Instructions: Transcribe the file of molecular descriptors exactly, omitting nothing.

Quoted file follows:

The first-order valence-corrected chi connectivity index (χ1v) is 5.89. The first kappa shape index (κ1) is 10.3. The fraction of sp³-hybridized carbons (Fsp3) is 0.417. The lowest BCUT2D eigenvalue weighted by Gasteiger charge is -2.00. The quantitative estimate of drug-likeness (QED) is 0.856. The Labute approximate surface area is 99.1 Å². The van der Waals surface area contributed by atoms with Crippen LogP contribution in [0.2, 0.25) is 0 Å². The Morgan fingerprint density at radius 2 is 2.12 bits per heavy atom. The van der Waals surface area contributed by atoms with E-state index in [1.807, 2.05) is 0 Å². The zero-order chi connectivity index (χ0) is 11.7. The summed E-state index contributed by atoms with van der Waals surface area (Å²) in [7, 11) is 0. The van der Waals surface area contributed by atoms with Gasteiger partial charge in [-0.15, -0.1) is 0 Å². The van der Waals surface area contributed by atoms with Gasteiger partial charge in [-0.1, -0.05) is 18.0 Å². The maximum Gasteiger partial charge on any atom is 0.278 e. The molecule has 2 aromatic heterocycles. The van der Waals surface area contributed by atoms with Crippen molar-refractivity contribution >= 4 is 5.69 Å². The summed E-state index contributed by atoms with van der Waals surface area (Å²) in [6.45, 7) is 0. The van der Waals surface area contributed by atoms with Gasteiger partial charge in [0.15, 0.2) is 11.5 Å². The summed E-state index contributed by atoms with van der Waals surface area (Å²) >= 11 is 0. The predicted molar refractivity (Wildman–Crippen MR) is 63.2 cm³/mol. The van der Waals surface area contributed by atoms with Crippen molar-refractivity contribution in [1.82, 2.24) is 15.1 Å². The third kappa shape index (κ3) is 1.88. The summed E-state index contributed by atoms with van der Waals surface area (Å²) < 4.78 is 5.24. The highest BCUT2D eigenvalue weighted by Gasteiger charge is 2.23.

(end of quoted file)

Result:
The first-order valence-corrected chi connectivity index (χ1v) is 5.89. The first kappa shape index (κ1) is 10.3. The fraction of sp³-hybridized carbons (Fsp3) is 0.417. The lowest BCUT2D eigenvalue weighted by Gasteiger charge is -2.00. The quantitative estimate of drug-likeness (QED) is 0.856. The Labute approximate surface area is 99.1 Å². The van der Waals surface area contributed by atoms with Crippen LogP contribution in [0.2, 0.25) is 0 Å². The Morgan fingerprint density at radius 2 is 2.12 bits per heavy atom. The van der Waals surface area contributed by atoms with E-state index in [1.807, 2.05) is 0 Å². The zero-order chi connectivity index (χ0) is 11.7. The summed E-state index contributed by atoms with van der Waals surface area (Å²) in [7, 11) is 0. The van der Waals surface area contributed by atoms with Gasteiger partial charge in [-0.15, -0.1) is 0 Å². The van der Waals surface area contributed by atoms with Gasteiger partial charge in [-0.1, -0.05) is 18.0 Å². The maximum Gasteiger partial charge on any atom is 0.278 e. The molecule has 2 aromatic heterocycles. The van der Waals surface area contributed by atoms with Crippen molar-refractivity contribution >= 4 is 5.69 Å². The summed E-state index contributed by atoms with van der Waals surface area (Å²) in [6.45, 7) is 0. The van der Waals surface area contributed by atoms with Gasteiger partial charge in [0.15, 0.2) is 11.5 Å². The summed E-state index contributed by atoms with van der Waals surface area (Å²) >= 11 is 0. The predicted molar refractivity (Wildman–Crippen MR) is 63.2 cm³/mol. The van der Waals surface area contributed by atoms with Crippen molar-refractivity contribution in [1.82, 2.24) is 15.1 Å². The third kappa shape index (κ3) is 1.88. The summed E-state index contributed by atoms with van der Waals surface area (Å²) < 4.78 is 5.24. The highest BCUT2D eigenvalue weighted by Gasteiger charge is 2.23.